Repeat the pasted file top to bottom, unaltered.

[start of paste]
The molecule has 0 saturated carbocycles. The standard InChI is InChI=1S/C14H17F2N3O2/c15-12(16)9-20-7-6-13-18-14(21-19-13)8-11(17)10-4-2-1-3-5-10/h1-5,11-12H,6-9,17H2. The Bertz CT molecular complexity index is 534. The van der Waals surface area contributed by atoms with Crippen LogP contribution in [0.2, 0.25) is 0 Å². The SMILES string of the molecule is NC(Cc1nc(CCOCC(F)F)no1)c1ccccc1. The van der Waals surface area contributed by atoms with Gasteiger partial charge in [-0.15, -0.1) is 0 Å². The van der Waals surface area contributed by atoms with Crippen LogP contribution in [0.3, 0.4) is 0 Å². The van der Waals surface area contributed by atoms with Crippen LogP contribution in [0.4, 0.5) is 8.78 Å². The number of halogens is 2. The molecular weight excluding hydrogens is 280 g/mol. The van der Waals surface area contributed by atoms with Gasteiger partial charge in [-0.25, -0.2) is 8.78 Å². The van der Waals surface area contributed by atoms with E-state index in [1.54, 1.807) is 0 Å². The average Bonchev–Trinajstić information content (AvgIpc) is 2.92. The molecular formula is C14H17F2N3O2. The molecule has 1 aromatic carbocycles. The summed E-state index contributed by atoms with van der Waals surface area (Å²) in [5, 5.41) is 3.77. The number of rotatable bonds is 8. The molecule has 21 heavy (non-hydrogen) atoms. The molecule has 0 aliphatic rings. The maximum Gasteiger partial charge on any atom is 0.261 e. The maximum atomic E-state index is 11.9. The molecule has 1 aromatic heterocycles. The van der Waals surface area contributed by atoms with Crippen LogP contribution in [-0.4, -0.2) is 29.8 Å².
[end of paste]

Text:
The molecule has 0 saturated carbocycles. The standard InChI is InChI=1S/C14H17F2N3O2/c15-12(16)9-20-7-6-13-18-14(21-19-13)8-11(17)10-4-2-1-3-5-10/h1-5,11-12H,6-9,17H2. The Bertz CT molecular complexity index is 534. The van der Waals surface area contributed by atoms with Crippen LogP contribution in [0.2, 0.25) is 0 Å². The SMILES string of the molecule is NC(Cc1nc(CCOCC(F)F)no1)c1ccccc1. The van der Waals surface area contributed by atoms with Gasteiger partial charge in [-0.15, -0.1) is 0 Å². The van der Waals surface area contributed by atoms with Crippen LogP contribution in [0.3, 0.4) is 0 Å². The van der Waals surface area contributed by atoms with Crippen LogP contribution in [0.4, 0.5) is 8.78 Å². The number of halogens is 2. The molecular weight excluding hydrogens is 280 g/mol. The van der Waals surface area contributed by atoms with Gasteiger partial charge in [-0.25, -0.2) is 8.78 Å². The van der Waals surface area contributed by atoms with E-state index in [1.54, 1.807) is 0 Å². The average Bonchev–Trinajstić information content (AvgIpc) is 2.92. The molecular formula is C14H17F2N3O2. The molecule has 1 aromatic carbocycles. The summed E-state index contributed by atoms with van der Waals surface area (Å²) in [5, 5.41) is 3.77. The number of rotatable bonds is 8. The molecule has 21 heavy (non-hydrogen) atoms. The molecule has 0 aliphatic rings. The maximum Gasteiger partial charge on any atom is 0.261 e. The maximum atomic E-state index is 11.9. The molecule has 1 aromatic heterocycles. The van der Waals surface area contributed by atoms with Crippen LogP contribution in [-0.4, -0.2) is 29.8 Å².